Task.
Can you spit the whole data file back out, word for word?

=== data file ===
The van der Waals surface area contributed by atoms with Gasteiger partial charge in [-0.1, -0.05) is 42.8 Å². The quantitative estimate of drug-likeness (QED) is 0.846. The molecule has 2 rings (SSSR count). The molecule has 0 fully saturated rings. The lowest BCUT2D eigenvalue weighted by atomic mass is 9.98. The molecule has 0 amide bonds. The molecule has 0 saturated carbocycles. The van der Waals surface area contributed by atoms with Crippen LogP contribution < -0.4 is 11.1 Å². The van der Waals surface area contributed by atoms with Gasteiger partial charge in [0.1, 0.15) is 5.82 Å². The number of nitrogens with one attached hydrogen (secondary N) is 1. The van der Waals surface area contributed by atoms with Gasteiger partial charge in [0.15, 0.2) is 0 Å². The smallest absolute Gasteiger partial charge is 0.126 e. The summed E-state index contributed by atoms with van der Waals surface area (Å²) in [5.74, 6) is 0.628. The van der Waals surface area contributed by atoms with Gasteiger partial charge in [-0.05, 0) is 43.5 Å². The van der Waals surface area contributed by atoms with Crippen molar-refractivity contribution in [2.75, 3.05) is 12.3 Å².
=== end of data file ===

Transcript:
The van der Waals surface area contributed by atoms with Gasteiger partial charge in [-0.1, -0.05) is 42.8 Å². The quantitative estimate of drug-likeness (QED) is 0.846. The molecule has 2 rings (SSSR count). The molecule has 0 fully saturated rings. The lowest BCUT2D eigenvalue weighted by atomic mass is 9.98. The molecule has 0 amide bonds. The molecule has 0 saturated carbocycles. The van der Waals surface area contributed by atoms with Crippen LogP contribution < -0.4 is 11.1 Å². The van der Waals surface area contributed by atoms with Gasteiger partial charge in [0.1, 0.15) is 5.82 Å². The number of nitrogens with one attached hydrogen (secondary N) is 1. The van der Waals surface area contributed by atoms with Gasteiger partial charge in [0.15, 0.2) is 0 Å². The smallest absolute Gasteiger partial charge is 0.126 e. The summed E-state index contributed by atoms with van der Waals surface area (Å²) in [5.74, 6) is 0.628. The van der Waals surface area contributed by atoms with Gasteiger partial charge in [-0.05, 0) is 43.5 Å². The van der Waals surface area contributed by atoms with Crippen molar-refractivity contribution in [2.75, 3.05) is 12.3 Å².